EL: A lot of people in the entertainment industry cross over mediums. Was the transition to music easy for you?

MR: I think if anything, being an actor and having some visibility on social media, you’re able to hit an audience and get people to engage. So, I knew I had somewhat of an audience on social media and I thought, “Just make music and see if anybody listens, see if there’s anybody out there listening.” And it’s really become really a fun project. It’s not like it’s the be-all-end-all, like I depend on the music to make a living, but it’s something I do on the side that I really enjoy. It’s my real passion.

And I love it so much that the transitioning wasn’t that hard. It was really just surrounding myself with good musicians, continuing to write as a songwriter, and then going the next step, which is getting another producer on board to help record these songs and getting musicians in there to get the sound that you want. Because I have a vision. (For the song “Something Special”) I wanted violin, I wanted pedal steel, I wanted harmonies. There are all these things that you want for certain songs, and I have a vision.

But transitioning wasn’t that difficult. It’s just like giving yourself enough time to make good songs and not rushing into it, and just trying to push yourself to becoming a better musician.

EL: It sounds like you fully threw yourself into the songwriting process. How did the process differ from the writing you’ve done in the past, like movie scripts?

MR: I’ve always written songs that I never recorded, and I had a big binder full of those and some of them were on obviously a little cheesy and they were from the beginning when I started writing. The process really is like when you’re writing a script: You have to outline a script and then sort of dissect the script, and then you write the script so that you know what you’re writing. But with music, with songwriting, a lot of times I improvise. I’ll play chords, and then whatever comes out of my mouth a lot of times is a semblance of what I want to get out of it.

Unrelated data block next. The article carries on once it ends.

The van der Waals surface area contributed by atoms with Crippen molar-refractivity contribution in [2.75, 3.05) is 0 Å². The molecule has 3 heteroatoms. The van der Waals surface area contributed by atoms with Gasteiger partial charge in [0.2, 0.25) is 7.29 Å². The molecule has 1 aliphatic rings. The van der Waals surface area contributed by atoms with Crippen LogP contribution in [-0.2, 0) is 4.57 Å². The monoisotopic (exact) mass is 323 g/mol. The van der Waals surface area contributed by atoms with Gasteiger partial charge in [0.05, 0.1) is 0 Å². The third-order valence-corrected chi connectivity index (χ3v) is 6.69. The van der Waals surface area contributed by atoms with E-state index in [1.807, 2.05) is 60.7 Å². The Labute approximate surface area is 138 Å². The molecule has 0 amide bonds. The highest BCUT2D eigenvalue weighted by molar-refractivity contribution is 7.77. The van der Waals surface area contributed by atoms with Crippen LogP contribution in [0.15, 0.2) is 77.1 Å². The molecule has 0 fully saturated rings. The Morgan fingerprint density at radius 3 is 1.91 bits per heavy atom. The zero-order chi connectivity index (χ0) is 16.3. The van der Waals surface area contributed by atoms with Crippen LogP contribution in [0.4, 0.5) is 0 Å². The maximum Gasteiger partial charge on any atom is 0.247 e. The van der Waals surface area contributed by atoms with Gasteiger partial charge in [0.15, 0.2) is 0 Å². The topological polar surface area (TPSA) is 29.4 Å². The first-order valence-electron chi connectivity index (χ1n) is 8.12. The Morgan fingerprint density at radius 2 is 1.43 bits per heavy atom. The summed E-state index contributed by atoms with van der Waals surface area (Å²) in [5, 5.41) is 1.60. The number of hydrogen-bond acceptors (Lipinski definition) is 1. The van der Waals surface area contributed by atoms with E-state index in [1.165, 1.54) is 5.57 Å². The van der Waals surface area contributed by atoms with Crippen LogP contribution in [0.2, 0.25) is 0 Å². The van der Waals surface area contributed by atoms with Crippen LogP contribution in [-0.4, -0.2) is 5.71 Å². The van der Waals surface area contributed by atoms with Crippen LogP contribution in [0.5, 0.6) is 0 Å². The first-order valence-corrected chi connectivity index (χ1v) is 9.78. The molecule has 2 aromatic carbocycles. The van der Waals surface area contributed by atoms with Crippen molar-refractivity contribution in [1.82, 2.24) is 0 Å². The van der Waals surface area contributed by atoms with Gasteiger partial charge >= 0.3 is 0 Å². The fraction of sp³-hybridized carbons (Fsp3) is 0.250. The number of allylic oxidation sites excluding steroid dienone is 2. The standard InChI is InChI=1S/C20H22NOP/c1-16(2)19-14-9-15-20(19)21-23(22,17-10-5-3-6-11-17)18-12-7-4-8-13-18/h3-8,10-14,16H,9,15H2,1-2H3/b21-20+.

So, believe it or not, it comes pretty easy to me. And I work with my writing partner who’s an amazing league guitarist, Rob Danson. He studied music and all this stuff, so when I go out of bounds or when I’m not able to articulate something, he’s right there saying, “No, that’s not what that’s called.” It’s an education. It’s kind of a crash course in music. I learn a lot from him and other people that I surround myself with.

You’re always supposed to surround yourself with people who are better than you, and it makes you a better artist or athlete or whatever. And that’s what I do. It just pushes me a little harder, but writing music is just something that’s always come to me — the melodies and the stories. And they’re not always winners, but a good part of them have a story to tell, and I feel like I have a lot of stories. I have a pretty long history of ups and downs in my life, and I try to take some of the happy moments, take some of the sad moments, and just blend them into my music.

EL: This isn’t your first project with Rob; you were both in Left on Laurel.